Admittedly, there is a £2.5bn government initiative in place – known as the Home Building Fund – which offers finance to home building SMEs in England. But whether that money is being put to good use is another question entirely.

Research from LendInvest indicates that this initiative has financed 153 schemes, delivering 88,000 homes to date. But, 18 months since its launch, it’s not clear how much of this fund has actually been deployed to developers, with no data published from any authority on the performance of the loans either.

It’s a strange dichotomy – the government pledges to build more houses, but how does it expect this to happen without improving access to funding? As LendInvest points out, it cannot be left to the largest housebuilders to solve the housing shortage.

Chief executive Christian Faes says the only way to increase supply is by helping property entrepreneurs raise capital, leveraging both private and public sector investment.

SMEs are currently locked out of the housing market, but specialist lenders have the key to let them in

The big banks have been edging away from smaller businesses for years, so it’s not exactly news that SMEs across all sectors have been struggling to find finance. But the problem is arguably worse for property SMEs, which are held back by regulatory challenges, and are not eligible for the same tax breaks available to small businesses in other industries.

Also consider that the UK has the highest property taxes in the developed world, meaning many small builders are priced out of the market.

The good news is that specialist lenders can help solve the ongoing housing crisis. “If the government wants to hit its target of building one million new homes by 2022, SMEs will need to work with lenders that can provide a range of innovative loans,” says the Masthaven boss.

Hall points out that challenger banks can provide up to 100 per cent of build costs funded in arrears, and maximum loans to GDV at 60 per cent. “SMEs are currently locked out of the housing market, but specialist lenders have the key to let them in,” he adds.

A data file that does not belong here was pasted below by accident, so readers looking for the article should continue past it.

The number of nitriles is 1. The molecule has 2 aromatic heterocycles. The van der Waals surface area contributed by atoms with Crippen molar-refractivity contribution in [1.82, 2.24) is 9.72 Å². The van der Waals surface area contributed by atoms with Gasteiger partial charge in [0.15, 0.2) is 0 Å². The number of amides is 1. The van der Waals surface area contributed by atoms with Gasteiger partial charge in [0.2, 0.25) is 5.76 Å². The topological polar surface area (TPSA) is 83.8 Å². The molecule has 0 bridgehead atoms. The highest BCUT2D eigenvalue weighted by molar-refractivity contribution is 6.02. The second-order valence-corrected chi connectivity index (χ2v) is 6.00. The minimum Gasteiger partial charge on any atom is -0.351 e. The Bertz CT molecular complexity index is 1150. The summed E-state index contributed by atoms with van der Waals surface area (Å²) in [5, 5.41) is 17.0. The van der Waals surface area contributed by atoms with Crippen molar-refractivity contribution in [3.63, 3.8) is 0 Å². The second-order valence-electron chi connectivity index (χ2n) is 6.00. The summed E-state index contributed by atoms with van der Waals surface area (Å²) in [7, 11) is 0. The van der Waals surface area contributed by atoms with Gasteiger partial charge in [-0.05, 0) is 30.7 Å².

Experienced lending businesses could even act as intermediaries to assess the creditworthiness of borrowers and allocate government funding, speeding up the process as a result.

This was actually a key recommendation in the 2016 Tailored Review of the Homes and Communities Agency – although LendInvest says this has not happened anywhere near as extensively as the industry would like to see.

To date, Homes England has only officially appointed one commercial partner, which suggests that the government body is failing to make use of the full scope of specialist lenders – companies which could go a long way to propping up thousands of SME housebuilders.

LendInvest questions why Homes England does not use a model similar to state-owned bodies like the British Business Bank (BBB) by making full use of the network of commercial partners.

The government has no hope of hitting its ambitious housebuilding targets unless it encourages a new generation of entrepreneurs in this sector

But what about getting local councils involved?

LendInvest suggests local authorities co-invest with alternative lenders in local developments, using a mechanism known as the Public Works Loan Board to offer discounted capital to small builders.

But the collaboration doesn’t end there, as LendInvest reckons more funding from the BBB could be allocated into the property sector.

“Until recently, the property market has been an untapped and overlooked market for BBB, which has focused on providing finance solutions for SMEs in almost all other markets across the UK economy,” the report reads.

It suggests that the BBB appoint more alternative lenders to underwrite property investment and development loans as part of its Enable Guarantee programme.

Essentially, the government has no hope of hitting its ambitious housebuilding targets unless it encourages a new generation of entrepreneurs in this sector. Finance is the biggest barrier preventing this, but specialist lenders cannot do this without collaboration from the state.

If the government is serious about solving the housing crisis, it’s got to think outside of the box, offering the alternative routes which our property market so desperately needs.

Source: City A.M.